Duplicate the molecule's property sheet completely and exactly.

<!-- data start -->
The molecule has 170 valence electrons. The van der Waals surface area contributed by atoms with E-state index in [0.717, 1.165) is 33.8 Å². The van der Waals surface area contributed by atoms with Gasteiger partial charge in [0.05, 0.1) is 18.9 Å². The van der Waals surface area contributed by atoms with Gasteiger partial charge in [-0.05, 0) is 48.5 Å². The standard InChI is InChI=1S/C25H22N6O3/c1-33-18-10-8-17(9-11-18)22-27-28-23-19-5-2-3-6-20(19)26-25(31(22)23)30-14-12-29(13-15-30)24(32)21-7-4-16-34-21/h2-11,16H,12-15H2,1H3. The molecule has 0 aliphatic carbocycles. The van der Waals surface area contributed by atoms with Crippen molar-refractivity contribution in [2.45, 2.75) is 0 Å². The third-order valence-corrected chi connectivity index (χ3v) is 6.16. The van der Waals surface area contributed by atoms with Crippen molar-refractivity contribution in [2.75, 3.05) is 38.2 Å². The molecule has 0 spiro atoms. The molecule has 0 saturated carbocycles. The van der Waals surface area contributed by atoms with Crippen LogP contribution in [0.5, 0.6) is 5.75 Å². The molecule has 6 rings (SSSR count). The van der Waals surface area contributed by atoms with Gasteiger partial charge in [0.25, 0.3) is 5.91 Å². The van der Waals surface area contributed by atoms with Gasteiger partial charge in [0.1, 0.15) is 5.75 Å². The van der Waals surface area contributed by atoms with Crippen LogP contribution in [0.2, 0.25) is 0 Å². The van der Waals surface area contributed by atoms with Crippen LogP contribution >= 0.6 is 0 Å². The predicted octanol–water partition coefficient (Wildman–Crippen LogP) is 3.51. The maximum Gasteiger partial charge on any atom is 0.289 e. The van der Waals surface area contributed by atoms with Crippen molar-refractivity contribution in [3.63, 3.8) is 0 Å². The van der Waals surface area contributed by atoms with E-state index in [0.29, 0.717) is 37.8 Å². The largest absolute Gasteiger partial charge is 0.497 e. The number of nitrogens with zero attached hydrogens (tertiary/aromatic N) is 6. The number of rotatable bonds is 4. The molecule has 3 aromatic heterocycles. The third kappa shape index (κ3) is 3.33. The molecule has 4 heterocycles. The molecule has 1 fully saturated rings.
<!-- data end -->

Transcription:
The molecule has 170 valence electrons. The van der Waals surface area contributed by atoms with E-state index in [0.717, 1.165) is 33.8 Å². The van der Waals surface area contributed by atoms with Gasteiger partial charge in [0.05, 0.1) is 18.9 Å². The van der Waals surface area contributed by atoms with Gasteiger partial charge in [-0.05, 0) is 48.5 Å². The standard InChI is InChI=1S/C25H22N6O3/c1-33-18-10-8-17(9-11-18)22-27-28-23-19-5-2-3-6-20(19)26-25(31(22)23)30-14-12-29(13-15-30)24(32)21-7-4-16-34-21/h2-11,16H,12-15H2,1H3. The molecule has 0 aliphatic carbocycles. The van der Waals surface area contributed by atoms with Crippen molar-refractivity contribution in [2.45, 2.75) is 0 Å². The third-order valence-corrected chi connectivity index (χ3v) is 6.16. The van der Waals surface area contributed by atoms with Crippen molar-refractivity contribution in [2.75, 3.05) is 38.2 Å². The molecule has 0 spiro atoms. The molecule has 0 saturated carbocycles. The van der Waals surface area contributed by atoms with Crippen LogP contribution in [0.5, 0.6) is 5.75 Å². The molecule has 6 rings (SSSR count). The van der Waals surface area contributed by atoms with Gasteiger partial charge in [0.25, 0.3) is 5.91 Å². The van der Waals surface area contributed by atoms with Gasteiger partial charge in [0.1, 0.15) is 5.75 Å². The van der Waals surface area contributed by atoms with Crippen LogP contribution in [0.2, 0.25) is 0 Å². The van der Waals surface area contributed by atoms with Crippen LogP contribution >= 0.6 is 0 Å². The predicted octanol–water partition coefficient (Wildman–Crippen LogP) is 3.51. The maximum Gasteiger partial charge on any atom is 0.289 e. The van der Waals surface area contributed by atoms with Crippen molar-refractivity contribution in [3.63, 3.8) is 0 Å². The van der Waals surface area contributed by atoms with E-state index in [0.29, 0.717) is 37.8 Å². The largest absolute Gasteiger partial charge is 0.497 e. The number of nitrogens with zero attached hydrogens (tertiary/aromatic N) is 6. The number of rotatable bonds is 4. The molecule has 3 aromatic heterocycles. The third kappa shape index (κ3) is 3.33. The molecule has 4 heterocycles. The molecule has 1 fully saturated rings.